Since 2008, Mr. Flaherty has lowered the maximum amortization period for new mortgages to 30 years from 40 years, raised minimum down payments required to qualify for government insurance, and required all borrowers to qualify for a five-year fixed-rate mortgage to get insurance.
“We will have modest savings-reductions in order to stay on track to a balanced budget in the medium term,” Flaherty said. “More importantly — and this really is the focus of the budget — if you concentrate on the savings, you’re going to miss most of what the budget is about. (It’s) about long-term sustainability for jobs, growth and prosperity, looking at retirement income, making sure our social programs are sustainable in the long-term for Canada.
“We’re coming back down in our deficits — you’ll see the numbers next Thursday. We’ve done very well this year, we’ll do better next year. We keep reducing the deficit and we’ll get to balance in the medium term.”
Flaherty also defended the government’s Economic Action Plan by referring to a number of infrastructure projects across the country, as well as numerous tax credits, including child fitness credits and those linked to volunteer firefighters.
He said that initiative has help keep unemployment down across the country as well, saying that despite the economic downturn, Canada’s unemployment “never went into double digits.”
Flaherty was particularly critical about provincial spending in Ontario and said change is needed in that province to put it in a better fiscal situation.
“What we’ve basically seen in Ontario is eight, almost nine years of spending mismanagement,” he said. “They need to focus in Ontario, and for the good of the country … on the spending side of the ledger and get things under control. What we’ve seen so far from Ontario — and this is disappointing, but not surprising — is this ‘we’re in a lot of trouble … so we’re going to blame Alberta and other Canadian provinces.’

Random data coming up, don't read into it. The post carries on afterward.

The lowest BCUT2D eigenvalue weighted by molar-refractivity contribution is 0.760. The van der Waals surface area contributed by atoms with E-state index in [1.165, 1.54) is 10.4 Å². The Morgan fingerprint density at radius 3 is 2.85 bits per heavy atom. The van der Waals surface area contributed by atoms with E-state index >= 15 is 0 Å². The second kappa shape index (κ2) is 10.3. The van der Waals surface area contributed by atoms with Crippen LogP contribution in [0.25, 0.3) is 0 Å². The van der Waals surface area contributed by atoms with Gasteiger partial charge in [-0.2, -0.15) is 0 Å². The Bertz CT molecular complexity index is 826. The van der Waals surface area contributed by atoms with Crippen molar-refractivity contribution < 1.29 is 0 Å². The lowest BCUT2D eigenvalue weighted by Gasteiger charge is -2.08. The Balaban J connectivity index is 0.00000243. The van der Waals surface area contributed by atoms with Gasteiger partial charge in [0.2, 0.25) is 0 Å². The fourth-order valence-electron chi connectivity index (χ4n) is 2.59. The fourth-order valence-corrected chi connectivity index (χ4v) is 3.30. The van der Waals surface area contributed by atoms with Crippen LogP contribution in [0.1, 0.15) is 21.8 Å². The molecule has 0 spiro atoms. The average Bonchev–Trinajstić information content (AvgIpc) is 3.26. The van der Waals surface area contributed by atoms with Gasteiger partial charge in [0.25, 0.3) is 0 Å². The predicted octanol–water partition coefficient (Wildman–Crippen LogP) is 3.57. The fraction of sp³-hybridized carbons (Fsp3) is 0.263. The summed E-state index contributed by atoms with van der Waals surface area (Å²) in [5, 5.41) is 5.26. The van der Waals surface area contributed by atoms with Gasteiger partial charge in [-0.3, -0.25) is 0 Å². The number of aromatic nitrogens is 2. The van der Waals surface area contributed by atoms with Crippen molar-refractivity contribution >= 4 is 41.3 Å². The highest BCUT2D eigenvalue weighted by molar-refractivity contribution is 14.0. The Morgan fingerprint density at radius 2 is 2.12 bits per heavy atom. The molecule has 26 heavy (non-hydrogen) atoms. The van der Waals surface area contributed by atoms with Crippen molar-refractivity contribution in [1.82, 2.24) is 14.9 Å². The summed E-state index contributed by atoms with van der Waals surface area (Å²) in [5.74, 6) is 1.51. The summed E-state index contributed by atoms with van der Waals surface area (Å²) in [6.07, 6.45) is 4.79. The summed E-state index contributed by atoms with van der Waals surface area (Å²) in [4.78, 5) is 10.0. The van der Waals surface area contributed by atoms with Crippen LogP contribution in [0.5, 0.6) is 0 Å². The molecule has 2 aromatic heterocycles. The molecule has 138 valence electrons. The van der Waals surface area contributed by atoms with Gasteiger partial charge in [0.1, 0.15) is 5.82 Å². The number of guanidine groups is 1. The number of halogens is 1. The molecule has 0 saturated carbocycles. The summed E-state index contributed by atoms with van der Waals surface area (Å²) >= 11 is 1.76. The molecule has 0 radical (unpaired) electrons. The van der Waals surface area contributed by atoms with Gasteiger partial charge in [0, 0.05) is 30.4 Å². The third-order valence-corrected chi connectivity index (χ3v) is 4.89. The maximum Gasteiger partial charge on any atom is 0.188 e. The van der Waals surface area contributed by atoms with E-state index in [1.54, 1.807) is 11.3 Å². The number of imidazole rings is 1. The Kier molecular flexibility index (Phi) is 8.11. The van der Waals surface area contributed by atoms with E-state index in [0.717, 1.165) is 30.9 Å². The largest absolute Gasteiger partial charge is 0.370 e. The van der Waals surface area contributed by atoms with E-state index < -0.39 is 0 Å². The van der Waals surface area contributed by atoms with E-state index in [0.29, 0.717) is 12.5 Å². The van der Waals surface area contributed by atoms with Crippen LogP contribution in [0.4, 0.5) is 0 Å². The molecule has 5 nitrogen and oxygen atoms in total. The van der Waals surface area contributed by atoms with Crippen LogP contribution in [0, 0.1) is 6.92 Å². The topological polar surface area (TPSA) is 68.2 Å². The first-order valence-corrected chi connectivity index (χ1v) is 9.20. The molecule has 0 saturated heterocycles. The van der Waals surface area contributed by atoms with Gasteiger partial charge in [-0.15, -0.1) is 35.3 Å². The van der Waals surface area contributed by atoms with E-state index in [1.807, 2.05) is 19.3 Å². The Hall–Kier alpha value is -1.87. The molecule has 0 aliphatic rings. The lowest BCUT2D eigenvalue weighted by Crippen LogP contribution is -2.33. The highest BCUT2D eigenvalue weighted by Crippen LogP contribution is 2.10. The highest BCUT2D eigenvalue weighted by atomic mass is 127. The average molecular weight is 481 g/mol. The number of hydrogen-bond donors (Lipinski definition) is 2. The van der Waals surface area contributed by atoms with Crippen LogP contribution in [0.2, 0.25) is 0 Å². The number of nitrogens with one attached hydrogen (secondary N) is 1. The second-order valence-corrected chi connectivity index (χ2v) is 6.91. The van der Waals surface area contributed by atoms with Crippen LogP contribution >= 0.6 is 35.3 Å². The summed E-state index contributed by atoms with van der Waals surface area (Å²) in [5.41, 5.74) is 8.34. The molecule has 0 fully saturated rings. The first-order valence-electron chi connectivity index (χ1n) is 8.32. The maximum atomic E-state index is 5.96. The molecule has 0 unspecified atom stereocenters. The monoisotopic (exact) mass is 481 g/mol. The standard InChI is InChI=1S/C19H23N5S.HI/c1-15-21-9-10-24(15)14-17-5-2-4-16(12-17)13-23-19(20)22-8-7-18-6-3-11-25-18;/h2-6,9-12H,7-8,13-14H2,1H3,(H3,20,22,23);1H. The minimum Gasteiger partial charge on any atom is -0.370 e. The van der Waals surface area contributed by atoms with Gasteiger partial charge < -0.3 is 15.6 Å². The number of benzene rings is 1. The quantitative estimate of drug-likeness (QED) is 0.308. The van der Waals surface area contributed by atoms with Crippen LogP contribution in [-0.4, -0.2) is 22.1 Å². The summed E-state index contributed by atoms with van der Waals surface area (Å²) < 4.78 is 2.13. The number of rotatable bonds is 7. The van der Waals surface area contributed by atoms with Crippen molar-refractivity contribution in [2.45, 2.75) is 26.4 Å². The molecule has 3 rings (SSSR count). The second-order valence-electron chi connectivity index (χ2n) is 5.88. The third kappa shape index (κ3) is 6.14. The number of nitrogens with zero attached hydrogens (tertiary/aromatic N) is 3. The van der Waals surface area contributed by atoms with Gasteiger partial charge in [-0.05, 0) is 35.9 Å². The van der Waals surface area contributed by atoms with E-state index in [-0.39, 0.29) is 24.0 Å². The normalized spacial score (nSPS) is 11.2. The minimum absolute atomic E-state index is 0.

“Next week I suspect they’ll blame … the federal government, despite the fact our transfers to Ontario are up 77 per cent since we took government in 2006. This year, we’ll transfer $19.2 billion to the government of Ontario, so I forewarn you about that, that we’ll see this ‘blame everyone else, and don’t look in the mirror’ (attitude).”

Wednesday, 21 March 2012

Low Mortgage rates skew sense of affordability

Historically low interest rates are creating an opportunity for Canadians to fulfill their dream of home ownership.  Whether you are a first time buyer or a current owner, understanding affordability will ensure that you are comfortable with your mortgage payments today and in the future, so if interest rates rise and your mortgage is up for renewal, the new interest rate and associated mortgage payments are not overwhelming. Here are three tips to help home buyers and owners benefit from the low interest rate and provide for any potential future interest rate increases.
Pay down your mortgage debt faster. One way to do this is by setting the mortgage payments higher than required by taking advantage of any privilege payment options that your lender permits. Most Lenders will allow you to make annual lump sump payments, or increase your scheduled mortgage payments by a certain percentage. Taking advantage of this will help you reduce your principal balance faster. In addition, this will also condition you to adjust your lifestyle and budget so that upon renewal, even if the interest rates rise you have become accustomed to the higher required payments thereby making your mortgage more comfortable and manageable.
Anticipate future payments. Use online mortgage calculators to compare multiple mortgage payment scenarios. Base one payment calculation on today’s interest rates and one or two other calculations on interest rates that are perhaps 2% or 3% higher.  This exercise will help you understand how much cushion you need in your budget to protect you from any potential future rate increases.
Lock in for longer.  If you see your life changing,  for example a possible retirement in the next few years or you have university tuition to contend with in the near future then you may want to lock in for a longer term so that you can count on the stability of your mortgage payments not increasing during that time. If you are locking in however, take the time to explore what flexibility you have if you do need to make changes to your mortgage earlier then expected.  Working with your lender to fully this will give you the comfort to know your options ahead of time so that you can make informed decisions.




Kevin & Faye Kitzman
Sales Representatives
Remax Real Estate Centre
Direct : 519-577-0603


Faye Kitzman
Mortgage Agent
Mortgage Intelligence
519-588-0141
M08003930

Wednesday, 14 March 2012

Is there a Canadian Real Estate Bubble

Is There a
Real Estate
CanadianBubble?
As the Canadian housing market continues to thrive, naysayers are predicting its demise. High household debt